The Cowboys headed into the season opener on Sunday against the Giants with a number of roster questions: Who will start at running back? How will this running-back-by-committee thing work? What will the rotation on the defensive line look like?
But the snap counts at those positions aren't the only ones worth looking at. Today we’re going to review all the snap counts from Sunday’s game to get a better feel for what is happening all over the roster. One of the numbers that immediately popped out and which continues a trend we saw last year, is the disparity in the snap count between the offense and the defense.
The player participation stats in the official gamebook show 71 total offensive snaps for the Cowboys and and 62 defensive snaps. For the Cowboys, limiting the snaps of their defense was a part of their their success model last year, and probably remains important this year as well.
On to the snap counts on offense
|Cowboys' Offensive Snap counts vs Giants
Running Back: So this is what the running-back-by-committee looks like. Joseph Randle started the game, but it was Lance Dunbar who played the most snaps - even though he didn't have a single rushing attempt. But his eight receptions on eight targets for a team-high 70 yards more than made up for that. Odd that Darren McFadden didn't see a lot of action.
Wide Receiver: It'll be a while before Dez Bryant is back, so this snap distribution bears watching over the next few games.
Tight Ends: Gavin Escobar's continued absence from this offense continues to baffle. Perhaps with Bryant out, this is the time when he can finally make a case for himself.
On to the defense:
|Cowboys' Defensive Snap counts vs Giants
|Defensive Tackles||Defensive Ends||Linebackers||Cornerbacks||Safeties|
|T. McClain||22||J. Crawford||28||Wilber||20||Patmon
The Cowboys dressed just seven defensive linemen for the game, keeping Davon Coleman, Ken Bishop, and Ryan Russell as gameday inactives. When Randy Gregory left the game early, the defensive line was down to just six defensive linemen, and the notion of a swarming rotation went out the window.
And the Giants cleverly compounded the issue: Outside of the final two drives (the 12 plays where they unsuccessfully tried to run down the clock, and the final two plays to end the game) they played almost all possible snaps in a no-huddle.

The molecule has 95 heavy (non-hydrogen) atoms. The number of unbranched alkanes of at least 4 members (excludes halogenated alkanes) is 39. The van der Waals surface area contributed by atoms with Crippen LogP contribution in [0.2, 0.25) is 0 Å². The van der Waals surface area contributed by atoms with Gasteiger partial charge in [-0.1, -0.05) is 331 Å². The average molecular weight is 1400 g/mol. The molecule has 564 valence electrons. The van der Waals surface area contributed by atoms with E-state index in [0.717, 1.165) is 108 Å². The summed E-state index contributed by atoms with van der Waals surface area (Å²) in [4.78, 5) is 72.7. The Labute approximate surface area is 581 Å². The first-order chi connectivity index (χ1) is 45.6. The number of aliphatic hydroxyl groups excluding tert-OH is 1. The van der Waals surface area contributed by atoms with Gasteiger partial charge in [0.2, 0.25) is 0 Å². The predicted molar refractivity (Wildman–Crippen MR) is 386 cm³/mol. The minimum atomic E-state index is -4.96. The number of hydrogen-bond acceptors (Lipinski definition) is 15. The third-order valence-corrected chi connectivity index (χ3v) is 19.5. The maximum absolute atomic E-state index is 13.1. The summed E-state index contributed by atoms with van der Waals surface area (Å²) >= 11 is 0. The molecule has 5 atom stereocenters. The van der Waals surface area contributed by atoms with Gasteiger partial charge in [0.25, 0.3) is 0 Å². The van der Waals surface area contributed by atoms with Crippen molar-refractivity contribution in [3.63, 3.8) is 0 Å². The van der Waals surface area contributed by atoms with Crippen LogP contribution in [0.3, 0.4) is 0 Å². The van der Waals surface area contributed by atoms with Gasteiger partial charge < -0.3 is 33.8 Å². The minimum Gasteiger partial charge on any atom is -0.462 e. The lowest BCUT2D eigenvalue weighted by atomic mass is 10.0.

The Giants had 48 snaps on their first eight drives. Eight of those snaps were the first downs to start the drive, and they didn't no-huddle on those. Three more snaps came after a game stoppage (two penalties, Gregory injury). That leaves 37 snaps in which the Giants could run a no-huddle, and they did it on 31 of those snaps.
But the defense dealt well with the no-huddle, which should work to its favor next Sunday against Philly. Essentially, the Giants allowed the Cowboys to test-drive their no-huddle defense in preparation for the Eagles. And considering that outside of the 17 points scored off turnovers, the Giants managed just three field goals against this defense, that test-drive seems to have turned out just fine.
And even if you don't buy into all this no-huddle stuff, at the very least the test-drive showed that the Dallas Cowboys engine has the best clutch in the game.
After one week, the defense ranks 9th overall in yards allowed with 289, while the offense ranks 3rd overall in total yards with 436 yards. You'd think that such a yardage differential would result in a much bigger score differential than the one-point advantage the Cowboys had over the Giants at the end. And this is where the three Cowboys turnovers really hurt the team, as those takeaways helped the Giants win the field position battle. The Cowboys had a combined starting field position of just 223 yards, while the Giants had 309 yards, thanks to their takeaways.
For the Cowboys, that's a differential of -86 yards. Last year, as the table below illustrates, the Cowboys had a 1-4 record in games where they had a field position differential below -70 yards, with the lone win coming on the road in Seattle.
|Field Position Differential
And finally, to round things off, special teams:
|Special Teams Aces|
Good to see that free agent acquisitions like Andrew Gachkar and Danny McCray are being put to good use, and interesting to see that there's just one offensive player among the top eight special teamers.